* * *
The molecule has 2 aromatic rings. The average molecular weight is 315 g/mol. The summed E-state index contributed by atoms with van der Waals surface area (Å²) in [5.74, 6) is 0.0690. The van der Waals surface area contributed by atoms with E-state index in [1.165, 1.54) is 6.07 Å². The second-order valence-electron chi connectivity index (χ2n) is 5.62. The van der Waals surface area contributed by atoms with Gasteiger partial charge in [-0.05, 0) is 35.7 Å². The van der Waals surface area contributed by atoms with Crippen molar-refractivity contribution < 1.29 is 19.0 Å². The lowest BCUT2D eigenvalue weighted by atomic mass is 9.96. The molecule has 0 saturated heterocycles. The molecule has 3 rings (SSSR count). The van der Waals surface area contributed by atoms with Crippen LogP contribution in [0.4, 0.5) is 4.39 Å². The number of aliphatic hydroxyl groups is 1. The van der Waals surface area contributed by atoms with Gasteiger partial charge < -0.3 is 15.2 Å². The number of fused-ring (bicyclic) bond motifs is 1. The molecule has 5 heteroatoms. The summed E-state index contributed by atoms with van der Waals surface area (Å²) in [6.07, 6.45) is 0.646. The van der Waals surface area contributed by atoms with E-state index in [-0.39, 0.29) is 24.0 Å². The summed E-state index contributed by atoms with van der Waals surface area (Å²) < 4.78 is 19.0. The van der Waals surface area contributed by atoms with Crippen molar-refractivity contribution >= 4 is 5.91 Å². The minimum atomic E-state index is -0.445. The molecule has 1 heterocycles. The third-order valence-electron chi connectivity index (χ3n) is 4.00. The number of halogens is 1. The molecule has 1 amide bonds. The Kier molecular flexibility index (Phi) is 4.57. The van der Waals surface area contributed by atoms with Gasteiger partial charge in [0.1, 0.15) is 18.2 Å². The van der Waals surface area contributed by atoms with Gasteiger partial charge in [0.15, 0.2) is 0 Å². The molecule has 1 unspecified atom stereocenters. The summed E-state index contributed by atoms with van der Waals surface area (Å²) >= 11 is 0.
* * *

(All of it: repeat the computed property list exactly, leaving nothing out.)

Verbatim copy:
The molecule has 2 aromatic rings. The average molecular weight is 315 g/mol. The summed E-state index contributed by atoms with van der Waals surface area (Å²) in [5.74, 6) is 0.0690. The van der Waals surface area contributed by atoms with E-state index in [1.165, 1.54) is 6.07 Å². The second-order valence-electron chi connectivity index (χ2n) is 5.62. The van der Waals surface area contributed by atoms with Gasteiger partial charge in [-0.05, 0) is 35.7 Å². The van der Waals surface area contributed by atoms with Crippen molar-refractivity contribution < 1.29 is 19.0 Å². The lowest BCUT2D eigenvalue weighted by atomic mass is 9.96. The molecule has 0 saturated heterocycles. The molecule has 3 rings (SSSR count). The van der Waals surface area contributed by atoms with Crippen LogP contribution in [0.4, 0.5) is 4.39 Å². The number of aliphatic hydroxyl groups is 1. The van der Waals surface area contributed by atoms with Gasteiger partial charge < -0.3 is 15.2 Å². The number of fused-ring (bicyclic) bond motifs is 1. The molecule has 5 heteroatoms. The summed E-state index contributed by atoms with van der Waals surface area (Å²) in [6.07, 6.45) is 0.646. The van der Waals surface area contributed by atoms with E-state index in [-0.39, 0.29) is 24.0 Å². The summed E-state index contributed by atoms with van der Waals surface area (Å²) < 4.78 is 19.0. The van der Waals surface area contributed by atoms with Crippen molar-refractivity contribution >= 4 is 5.91 Å². The minimum atomic E-state index is -0.445. The molecule has 1 heterocycles. The third-order valence-electron chi connectivity index (χ3n) is 4.00. The number of halogens is 1. The molecule has 1 amide bonds. The Kier molecular flexibility index (Phi) is 4.57. The van der Waals surface area contributed by atoms with Gasteiger partial charge in [0.1, 0.15) is 18.2 Å². The van der Waals surface area contributed by atoms with Gasteiger partial charge in [0.15, 0.2) is 0 Å². The molecule has 1 unspecified atom stereocenters. The summed E-state index contributed by atoms with van der Waals surface area (Å²) >= 11 is 0.